Bulat Abilov, a Kazakh oligarch who controversially built a fortune in the chaos following the collapse of the Soviet Union, is seeking to reinvent himself as an anti-kleptocracy campaigner.
Like dozens of other oligarchs, Abilov grew rich in the 1990s thanks to his close relationship with Kazakhstan’s despotic ex-president Nursultan Nazarbayev. The former politician has since expanded his business interests and has become a champion of solar energy in Kazakhstan.
Abilov is now turning against his former oligarch friends and is waging an audacious PR campaign against the country’s elite.
The businessman held meetings in London last month with British anti-kleptocracy experts and politicians as part of lobbying efforts to impose sanctions on Kazakh oligarchs.
Social media posts reveal that Abilov met veteran anti-corruption campaigner Margaret Hodge MP, who has reportedly been courted by other Kazakh opposition figures such as Akezhan Kazhegeldin. Abilov also met former Brexit Minister David Davis.
Last year, Bulat Abilov established the Foundation for Asset Recovery (Elge Qaitaru) in the wake of deadly riots that swept the country, leaving hundreds dead and thousands more injured.
The Foundation has urged the current Kazakh president to renationalise the country’s vast oil, gas and uranium assets, which are owned by a small handful of ultra-wealthy oligarchs. The Foundation has also singled out Nazarbayev and the ex-president’s allies for criticism.
But evidence of Bulat Abilov’s close association with Nazarbayev has left the businessman vulnerable to charges of hypocrisy. Abilov reportedly grew close to Nazarbayev in the 1990s and even served as a parliamentary deputy in the autocrat’s ruling Nur Otan party. In 1999, Mr Abilov was pictured showing Nazarbayev around an Almaty supermarket.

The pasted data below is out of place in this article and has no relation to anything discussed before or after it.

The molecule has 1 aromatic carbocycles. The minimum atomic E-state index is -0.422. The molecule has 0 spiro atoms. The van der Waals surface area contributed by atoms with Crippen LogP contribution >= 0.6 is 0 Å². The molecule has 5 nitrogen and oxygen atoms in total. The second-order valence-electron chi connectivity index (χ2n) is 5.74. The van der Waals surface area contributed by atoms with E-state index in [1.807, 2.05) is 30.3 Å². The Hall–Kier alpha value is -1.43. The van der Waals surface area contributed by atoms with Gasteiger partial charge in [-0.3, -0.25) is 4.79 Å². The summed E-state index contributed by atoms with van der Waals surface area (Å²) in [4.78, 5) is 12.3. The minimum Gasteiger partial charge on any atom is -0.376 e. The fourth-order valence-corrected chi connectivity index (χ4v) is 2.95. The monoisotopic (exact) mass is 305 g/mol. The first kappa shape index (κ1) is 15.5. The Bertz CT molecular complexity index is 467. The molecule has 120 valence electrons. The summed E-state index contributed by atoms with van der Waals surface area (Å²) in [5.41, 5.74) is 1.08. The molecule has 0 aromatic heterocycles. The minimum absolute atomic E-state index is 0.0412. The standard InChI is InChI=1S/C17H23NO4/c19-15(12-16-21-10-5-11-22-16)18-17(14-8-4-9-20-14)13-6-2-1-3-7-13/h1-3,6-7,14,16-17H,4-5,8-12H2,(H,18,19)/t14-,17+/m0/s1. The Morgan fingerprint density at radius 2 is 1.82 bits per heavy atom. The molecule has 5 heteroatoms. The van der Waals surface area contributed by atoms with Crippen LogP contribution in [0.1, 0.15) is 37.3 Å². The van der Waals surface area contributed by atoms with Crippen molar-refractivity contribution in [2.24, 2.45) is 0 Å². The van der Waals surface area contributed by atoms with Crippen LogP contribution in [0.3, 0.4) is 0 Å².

Critics have also accused Abilov of using the same underhand money-making tactics as other notorious oligarchs, including former Chelsea Football Club owner Roman Abramovich.
In the wake of the collapse of the Soviet Union, ordinary Kazakhs were issued with privatisations vouchers, each of which represented shares in formerly state-owned companies.
According to the allegations, Abilov convinced thousands of ordinary Kazakhs to invest millions of dollars’ worth of vouchers into Butya Capital, his investment fund set up in 1991.
But instead of paying out dividends, Abilov allegedly pocketed the money himself and grew hugely wealthy.
Abilov has also been accused of establishing the Foundation in a covert attempt to reclaim assets stripped from him. For example, Abilov has demanded investigations into the circumstances surrounding Kazakh oligarch Timur Kulibayev’s acquisition of gas firm Aktobemunaygaz.
Abilov has also cast doubt on how Indian magnate Lakshmi Mittal took control of Karmet, a Kazakh steelworks company.
But critics have pointed out that both assets used to be under Abilov’s control. The businessman was stripped of Karmet in 1995 after he was found to have criminally mismanaged the steelworks.
According to media reports, Abilov tried to turn a quick profit by putting a stop to operations at the plant, selling off all the working equipment and sending the rest for scrap.
In December last year, Abilov announced that his Foundation had signed a memorandum of cooperation with another Kazakh organisation called the Foreign Bureau, whose senior members include Akezhan Kazhegeldin.
Kazhegeldin has faced his own accusations of hypocrisy. Like Abilov, Kazhegeldin is a fierce anti-kleptocracy campaigner. But the United States Department of Justice has concluded that Kazhegeldin was handed “unlawful payments” of $6 million as part of the massive bribery scandal known as Kazakhgate.